Reduced left ventricular function in patients with severe symptomatic valvular aortic stenosis is associated with impaired clinical outcome in patients undergoing surgical aortic valve replacement (SAVR). Transcatheter Aortic Valve Implantation (TAVI) has been shown non-inferior to SAVR in high-risk patients with respect to mortality and may result in faster left ventricular recovery.
We investigated clinical outcomes of high-risk patients with severe aortic stenosis undergoing medical treatment (n = 71) or TAVI (n = 256) stratified by left ventricular ejection fraction (LVEF) in a prospective single center registry.
Twenty-five patients (35%) among the medical cohort were found to have an LVEF≤30% (mean 26.7±4.1%) and 37 patients (14%) among the TAVI patients (mean 25.2±4.4%). Estimated peri-interventional risk as assessed by logistic EuroSCORE was significantly higher in patients with severely impaired LVEF as compared to patients with LVEF>30% (medical/TAVI 38.5±13.8%/40.6±16.4% versus medical/TAVI 22.5±10.8%/22.1±12.8%, p <0.001). In patients undergoing TAVI, there was no significant difference in the combined endpoint of death, myocardial infarction, major stroke, life-threatening bleeding, major access-site complications, valvular re-intervention, or renal failure at 30 days between the two groups (21.0% versus 27.0%, p = 0.40). After TAVI, patients with LVEF≤30% experienced a rapid improvement in LVEF (from 25±4% to 34±10% at discharge, p = 0.002) associated with improved NYHA functional class at 30 days (decrease ≥1 NYHA class in 95%). During long-term follow-up no difference in survival was observed in patients undergoing TAVI irrespective of baseline LVEF (p = 0.29), whereas there was a significantly higher mortality in medically treated patients with severely reduced LVEF (log rank p = 0.001).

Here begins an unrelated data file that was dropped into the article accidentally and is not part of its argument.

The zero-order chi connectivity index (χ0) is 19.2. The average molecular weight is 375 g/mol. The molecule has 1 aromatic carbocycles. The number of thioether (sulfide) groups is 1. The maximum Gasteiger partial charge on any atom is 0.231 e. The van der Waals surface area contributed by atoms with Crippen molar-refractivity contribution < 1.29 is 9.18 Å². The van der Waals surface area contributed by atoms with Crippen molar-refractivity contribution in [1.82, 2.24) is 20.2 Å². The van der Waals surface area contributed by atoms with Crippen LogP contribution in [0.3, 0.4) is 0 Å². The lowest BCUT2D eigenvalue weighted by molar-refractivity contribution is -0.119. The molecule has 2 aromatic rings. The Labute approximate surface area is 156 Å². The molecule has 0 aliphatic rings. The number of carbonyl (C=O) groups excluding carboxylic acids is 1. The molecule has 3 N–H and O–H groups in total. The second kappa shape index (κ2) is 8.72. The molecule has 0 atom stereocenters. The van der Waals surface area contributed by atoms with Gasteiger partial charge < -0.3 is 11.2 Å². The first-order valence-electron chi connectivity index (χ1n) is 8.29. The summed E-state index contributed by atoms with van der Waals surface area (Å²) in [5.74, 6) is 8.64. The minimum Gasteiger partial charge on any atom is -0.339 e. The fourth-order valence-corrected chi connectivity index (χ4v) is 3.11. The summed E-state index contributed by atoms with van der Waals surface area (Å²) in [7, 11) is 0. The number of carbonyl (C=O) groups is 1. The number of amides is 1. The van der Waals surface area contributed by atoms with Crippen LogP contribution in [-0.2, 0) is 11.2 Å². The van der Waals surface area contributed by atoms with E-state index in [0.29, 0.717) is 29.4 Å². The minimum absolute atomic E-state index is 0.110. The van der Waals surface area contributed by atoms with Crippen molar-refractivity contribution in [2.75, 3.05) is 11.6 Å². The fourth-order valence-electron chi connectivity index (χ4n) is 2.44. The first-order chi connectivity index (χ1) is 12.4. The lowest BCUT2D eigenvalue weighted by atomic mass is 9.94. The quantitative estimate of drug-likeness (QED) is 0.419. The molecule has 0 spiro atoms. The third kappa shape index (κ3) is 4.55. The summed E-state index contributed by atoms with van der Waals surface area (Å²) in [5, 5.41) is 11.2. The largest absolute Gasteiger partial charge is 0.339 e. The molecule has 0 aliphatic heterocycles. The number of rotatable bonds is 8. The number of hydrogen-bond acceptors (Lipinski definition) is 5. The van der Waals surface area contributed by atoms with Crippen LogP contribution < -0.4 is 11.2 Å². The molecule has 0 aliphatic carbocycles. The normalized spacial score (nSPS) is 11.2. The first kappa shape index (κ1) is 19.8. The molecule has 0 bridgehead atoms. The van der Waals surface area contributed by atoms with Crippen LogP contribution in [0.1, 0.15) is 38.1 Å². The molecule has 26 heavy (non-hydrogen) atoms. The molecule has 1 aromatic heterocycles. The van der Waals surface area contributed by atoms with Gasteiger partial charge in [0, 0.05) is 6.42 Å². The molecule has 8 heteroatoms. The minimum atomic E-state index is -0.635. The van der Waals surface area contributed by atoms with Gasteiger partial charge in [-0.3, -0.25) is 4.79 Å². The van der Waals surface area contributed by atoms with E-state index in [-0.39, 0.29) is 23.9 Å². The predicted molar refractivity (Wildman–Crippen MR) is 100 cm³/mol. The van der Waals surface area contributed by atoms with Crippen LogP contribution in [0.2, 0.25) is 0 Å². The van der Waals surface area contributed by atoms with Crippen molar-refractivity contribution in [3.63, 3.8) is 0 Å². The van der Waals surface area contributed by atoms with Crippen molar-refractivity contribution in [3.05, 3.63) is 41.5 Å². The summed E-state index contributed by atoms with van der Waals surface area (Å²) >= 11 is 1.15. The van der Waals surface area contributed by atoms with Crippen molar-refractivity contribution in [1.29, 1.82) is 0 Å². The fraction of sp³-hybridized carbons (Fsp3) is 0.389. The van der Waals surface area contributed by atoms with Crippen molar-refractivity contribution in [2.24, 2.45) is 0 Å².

TAVI in patients with severely reduced left ventricular function may be performed safely and is associated with rapid recovery of systolic left ventricular function and heart failure symptoms.
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